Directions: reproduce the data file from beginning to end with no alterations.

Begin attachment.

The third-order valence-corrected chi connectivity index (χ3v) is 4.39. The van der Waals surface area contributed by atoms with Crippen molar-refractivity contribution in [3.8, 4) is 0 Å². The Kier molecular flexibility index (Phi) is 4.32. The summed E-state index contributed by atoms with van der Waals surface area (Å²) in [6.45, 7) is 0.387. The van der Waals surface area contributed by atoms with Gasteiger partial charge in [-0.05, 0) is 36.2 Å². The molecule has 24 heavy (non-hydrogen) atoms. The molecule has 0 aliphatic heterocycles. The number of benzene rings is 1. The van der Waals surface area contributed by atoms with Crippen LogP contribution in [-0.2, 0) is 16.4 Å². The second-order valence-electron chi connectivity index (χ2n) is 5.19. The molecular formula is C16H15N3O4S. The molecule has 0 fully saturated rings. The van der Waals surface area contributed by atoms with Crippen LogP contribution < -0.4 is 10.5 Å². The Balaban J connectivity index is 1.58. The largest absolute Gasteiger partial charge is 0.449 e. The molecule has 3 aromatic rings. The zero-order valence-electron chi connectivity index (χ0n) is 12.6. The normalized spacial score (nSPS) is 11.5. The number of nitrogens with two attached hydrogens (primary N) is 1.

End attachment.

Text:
The third-order valence-corrected chi connectivity index (χ3v) is 4.39. The van der Waals surface area contributed by atoms with Crippen molar-refractivity contribution in [3.8, 4) is 0 Å². The Kier molecular flexibility index (Phi) is 4.32. The summed E-state index contributed by atoms with van der Waals surface area (Å²) in [6.45, 7) is 0.387. The van der Waals surface area contributed by atoms with Gasteiger partial charge in [-0.05, 0) is 36.2 Å². The molecule has 24 heavy (non-hydrogen) atoms. The molecule has 0 aliphatic heterocycles. The number of benzene rings is 1. The van der Waals surface area contributed by atoms with Crippen LogP contribution in [-0.2, 0) is 16.4 Å². The second-order valence-electron chi connectivity index (χ2n) is 5.19. The molecular formula is C16H15N3O4S. The molecule has 0 fully saturated rings. The van der Waals surface area contributed by atoms with Crippen LogP contribution < -0.4 is 10.5 Å². The Balaban J connectivity index is 1.58. The largest absolute Gasteiger partial charge is 0.449 e. The molecule has 3 aromatic rings. The zero-order valence-electron chi connectivity index (χ0n) is 12.6. The normalized spacial score (nSPS) is 11.5. The number of nitrogens with two attached hydrogens (primary N) is 1.